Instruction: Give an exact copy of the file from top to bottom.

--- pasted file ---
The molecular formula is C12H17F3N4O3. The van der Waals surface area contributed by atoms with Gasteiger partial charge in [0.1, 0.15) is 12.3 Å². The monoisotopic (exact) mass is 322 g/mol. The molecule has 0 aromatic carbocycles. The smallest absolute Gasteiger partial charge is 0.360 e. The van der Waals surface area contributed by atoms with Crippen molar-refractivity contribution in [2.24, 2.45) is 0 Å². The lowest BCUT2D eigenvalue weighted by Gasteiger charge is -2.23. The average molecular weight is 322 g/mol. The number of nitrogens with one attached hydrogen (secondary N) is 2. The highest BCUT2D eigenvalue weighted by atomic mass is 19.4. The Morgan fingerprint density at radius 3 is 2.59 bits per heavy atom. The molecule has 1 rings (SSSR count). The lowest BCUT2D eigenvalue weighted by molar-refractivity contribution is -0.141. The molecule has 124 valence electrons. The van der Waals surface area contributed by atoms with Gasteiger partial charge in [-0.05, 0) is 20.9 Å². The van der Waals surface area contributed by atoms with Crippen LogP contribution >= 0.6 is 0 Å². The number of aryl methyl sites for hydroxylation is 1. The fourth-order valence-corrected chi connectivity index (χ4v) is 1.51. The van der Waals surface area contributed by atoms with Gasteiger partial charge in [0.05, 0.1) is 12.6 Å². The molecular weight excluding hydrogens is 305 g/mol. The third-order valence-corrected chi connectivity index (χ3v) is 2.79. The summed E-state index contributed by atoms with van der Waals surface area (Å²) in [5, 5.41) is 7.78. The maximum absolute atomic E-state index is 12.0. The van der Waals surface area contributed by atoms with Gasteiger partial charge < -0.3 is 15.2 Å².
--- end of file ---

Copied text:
The molecular formula is C12H17F3N4O3. The van der Waals surface area contributed by atoms with Gasteiger partial charge in [0.1, 0.15) is 12.3 Å². The monoisotopic (exact) mass is 322 g/mol. The molecule has 0 aromatic carbocycles. The smallest absolute Gasteiger partial charge is 0.360 e. The van der Waals surface area contributed by atoms with Crippen molar-refractivity contribution in [2.24, 2.45) is 0 Å². The lowest BCUT2D eigenvalue weighted by Gasteiger charge is -2.23. The average molecular weight is 322 g/mol. The number of nitrogens with one attached hydrogen (secondary N) is 2. The highest BCUT2D eigenvalue weighted by atomic mass is 19.4. The Morgan fingerprint density at radius 3 is 2.59 bits per heavy atom. The molecule has 1 rings (SSSR count). The lowest BCUT2D eigenvalue weighted by molar-refractivity contribution is -0.141. The molecule has 124 valence electrons. The van der Waals surface area contributed by atoms with Gasteiger partial charge in [-0.05, 0) is 20.9 Å². The van der Waals surface area contributed by atoms with Crippen LogP contribution >= 0.6 is 0 Å². The number of aryl methyl sites for hydroxylation is 1. The fourth-order valence-corrected chi connectivity index (χ4v) is 1.51. The van der Waals surface area contributed by atoms with Gasteiger partial charge in [0.05, 0.1) is 12.6 Å². The molecular weight excluding hydrogens is 305 g/mol. The third-order valence-corrected chi connectivity index (χ3v) is 2.79. The summed E-state index contributed by atoms with van der Waals surface area (Å²) in [5, 5.41) is 7.78. The maximum absolute atomic E-state index is 12.0. The van der Waals surface area contributed by atoms with Gasteiger partial charge < -0.3 is 15.2 Å².